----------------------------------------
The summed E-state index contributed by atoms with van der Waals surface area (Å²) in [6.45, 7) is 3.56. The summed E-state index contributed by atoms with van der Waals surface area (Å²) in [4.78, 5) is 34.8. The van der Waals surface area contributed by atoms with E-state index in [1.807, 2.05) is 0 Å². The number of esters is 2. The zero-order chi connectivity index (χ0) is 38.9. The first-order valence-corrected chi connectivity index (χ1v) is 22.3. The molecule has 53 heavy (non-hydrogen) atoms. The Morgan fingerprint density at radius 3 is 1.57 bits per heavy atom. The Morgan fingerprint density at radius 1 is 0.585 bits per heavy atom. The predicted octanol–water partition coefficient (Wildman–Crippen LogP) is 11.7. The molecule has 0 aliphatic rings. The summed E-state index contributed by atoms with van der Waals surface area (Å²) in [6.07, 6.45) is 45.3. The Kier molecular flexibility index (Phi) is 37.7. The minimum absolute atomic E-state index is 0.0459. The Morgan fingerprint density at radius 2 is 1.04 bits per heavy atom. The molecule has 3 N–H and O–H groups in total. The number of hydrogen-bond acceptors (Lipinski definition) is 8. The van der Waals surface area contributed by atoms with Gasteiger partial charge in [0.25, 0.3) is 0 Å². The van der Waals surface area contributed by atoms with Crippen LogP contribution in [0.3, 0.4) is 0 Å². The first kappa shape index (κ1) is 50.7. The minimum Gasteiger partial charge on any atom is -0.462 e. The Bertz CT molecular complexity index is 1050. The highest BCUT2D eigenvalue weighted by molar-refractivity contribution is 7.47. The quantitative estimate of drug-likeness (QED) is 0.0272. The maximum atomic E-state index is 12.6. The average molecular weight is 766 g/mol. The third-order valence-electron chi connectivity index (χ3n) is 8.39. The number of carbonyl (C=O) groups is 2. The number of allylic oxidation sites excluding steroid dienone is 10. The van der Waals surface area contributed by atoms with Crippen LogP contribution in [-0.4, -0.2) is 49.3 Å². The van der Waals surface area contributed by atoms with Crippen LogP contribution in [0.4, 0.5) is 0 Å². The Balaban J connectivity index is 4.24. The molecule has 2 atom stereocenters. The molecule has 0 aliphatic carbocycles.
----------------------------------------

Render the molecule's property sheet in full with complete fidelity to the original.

The summed E-state index contributed by atoms with van der Waals surface area (Å²) in [6.45, 7) is 3.56. The summed E-state index contributed by atoms with van der Waals surface area (Å²) in [4.78, 5) is 34.8. The van der Waals surface area contributed by atoms with E-state index in [1.807, 2.05) is 0 Å². The number of esters is 2. The zero-order chi connectivity index (χ0) is 38.9. The first-order valence-corrected chi connectivity index (χ1v) is 22.3. The molecule has 53 heavy (non-hydrogen) atoms. The Morgan fingerprint density at radius 3 is 1.57 bits per heavy atom. The Morgan fingerprint density at radius 1 is 0.585 bits per heavy atom. The predicted octanol–water partition coefficient (Wildman–Crippen LogP) is 11.7. The molecule has 0 aliphatic rings. The summed E-state index contributed by atoms with van der Waals surface area (Å²) in [6.07, 6.45) is 45.3. The Kier molecular flexibility index (Phi) is 37.7. The minimum absolute atomic E-state index is 0.0459. The Morgan fingerprint density at radius 2 is 1.04 bits per heavy atom. The molecule has 3 N–H and O–H groups in total. The number of hydrogen-bond acceptors (Lipinski definition) is 8. The van der Waals surface area contributed by atoms with Gasteiger partial charge in [0.25, 0.3) is 0 Å². The van der Waals surface area contributed by atoms with Crippen LogP contribution in [0.3, 0.4) is 0 Å². The first kappa shape index (κ1) is 50.7. The minimum Gasteiger partial charge on any atom is -0.462 e. The Bertz CT molecular complexity index is 1050. The highest BCUT2D eigenvalue weighted by molar-refractivity contribution is 7.47. The quantitative estimate of drug-likeness (QED) is 0.0272. The maximum atomic E-state index is 12.6. The average molecular weight is 766 g/mol. The third-order valence-electron chi connectivity index (χ3n) is 8.39. The number of carbonyl (C=O) groups is 2. The number of allylic oxidation sites excluding steroid dienone is 10. The van der Waals surface area contributed by atoms with Crippen LogP contribution in [-0.4, -0.2) is 49.3 Å². The van der Waals surface area contributed by atoms with Crippen LogP contribution in [0.4, 0.5) is 0 Å². The Balaban J connectivity index is 4.24. The molecule has 2 atom stereocenters. The molecule has 0 aliphatic carbocycles.